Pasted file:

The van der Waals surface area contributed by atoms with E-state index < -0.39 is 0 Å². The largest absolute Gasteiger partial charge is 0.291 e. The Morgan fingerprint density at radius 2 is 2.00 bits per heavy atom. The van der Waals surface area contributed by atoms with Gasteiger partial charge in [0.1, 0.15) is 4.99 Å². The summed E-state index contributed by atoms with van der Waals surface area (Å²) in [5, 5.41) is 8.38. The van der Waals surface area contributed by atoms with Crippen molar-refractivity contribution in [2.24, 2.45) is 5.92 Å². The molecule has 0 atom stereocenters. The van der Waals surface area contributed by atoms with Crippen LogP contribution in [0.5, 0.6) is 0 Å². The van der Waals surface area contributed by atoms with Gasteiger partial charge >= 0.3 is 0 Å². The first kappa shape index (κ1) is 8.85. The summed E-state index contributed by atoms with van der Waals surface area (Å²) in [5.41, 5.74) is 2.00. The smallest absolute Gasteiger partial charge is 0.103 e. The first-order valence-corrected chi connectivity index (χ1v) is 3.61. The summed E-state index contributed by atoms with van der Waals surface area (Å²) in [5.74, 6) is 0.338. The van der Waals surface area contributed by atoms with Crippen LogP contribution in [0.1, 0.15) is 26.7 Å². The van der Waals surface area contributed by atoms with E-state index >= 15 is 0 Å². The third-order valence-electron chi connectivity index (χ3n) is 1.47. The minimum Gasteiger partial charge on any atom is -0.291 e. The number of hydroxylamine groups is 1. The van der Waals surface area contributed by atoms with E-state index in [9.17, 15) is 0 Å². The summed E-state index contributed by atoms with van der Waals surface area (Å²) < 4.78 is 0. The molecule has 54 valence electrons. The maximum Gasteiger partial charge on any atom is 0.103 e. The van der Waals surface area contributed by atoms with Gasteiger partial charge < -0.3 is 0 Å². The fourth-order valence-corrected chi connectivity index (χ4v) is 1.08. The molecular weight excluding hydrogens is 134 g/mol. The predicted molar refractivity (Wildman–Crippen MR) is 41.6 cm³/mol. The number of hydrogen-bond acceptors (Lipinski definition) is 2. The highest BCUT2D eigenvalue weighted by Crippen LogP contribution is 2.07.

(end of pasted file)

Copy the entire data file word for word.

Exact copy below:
The van der Waals surface area contributed by atoms with E-state index < -0.39 is 0 Å². The largest absolute Gasteiger partial charge is 0.291 e. The Morgan fingerprint density at radius 2 is 2.00 bits per heavy atom. The van der Waals surface area contributed by atoms with Gasteiger partial charge in [0.1, 0.15) is 4.99 Å². The summed E-state index contributed by atoms with van der Waals surface area (Å²) in [5, 5.41) is 8.38. The van der Waals surface area contributed by atoms with Crippen molar-refractivity contribution in [2.24, 2.45) is 5.92 Å². The molecule has 0 atom stereocenters. The van der Waals surface area contributed by atoms with Crippen LogP contribution in [0.5, 0.6) is 0 Å². The van der Waals surface area contributed by atoms with Gasteiger partial charge >= 0.3 is 0 Å². The first kappa shape index (κ1) is 8.85. The summed E-state index contributed by atoms with van der Waals surface area (Å²) in [5.41, 5.74) is 2.00. The smallest absolute Gasteiger partial charge is 0.103 e. The first-order valence-corrected chi connectivity index (χ1v) is 3.61. The summed E-state index contributed by atoms with van der Waals surface area (Å²) in [5.74, 6) is 0.338. The van der Waals surface area contributed by atoms with Crippen LogP contribution in [0.1, 0.15) is 26.7 Å². The van der Waals surface area contributed by atoms with E-state index >= 15 is 0 Å². The third-order valence-electron chi connectivity index (χ3n) is 1.47. The minimum Gasteiger partial charge on any atom is -0.291 e. The number of hydroxylamine groups is 1. The van der Waals surface area contributed by atoms with E-state index in [9.17, 15) is 0 Å². The summed E-state index contributed by atoms with van der Waals surface area (Å²) < 4.78 is 0. The molecule has 54 valence electrons. The maximum Gasteiger partial charge on any atom is 0.103 e. The van der Waals surface area contributed by atoms with Gasteiger partial charge < -0.3 is 0 Å². The fourth-order valence-corrected chi connectivity index (χ4v) is 1.08. The molecular weight excluding hydrogens is 134 g/mol. The predicted molar refractivity (Wildman–Crippen MR) is 41.6 cm³/mol. The number of hydrogen-bond acceptors (Lipinski definition) is 2. The highest BCUT2D eigenvalue weighted by Crippen LogP contribution is 2.07.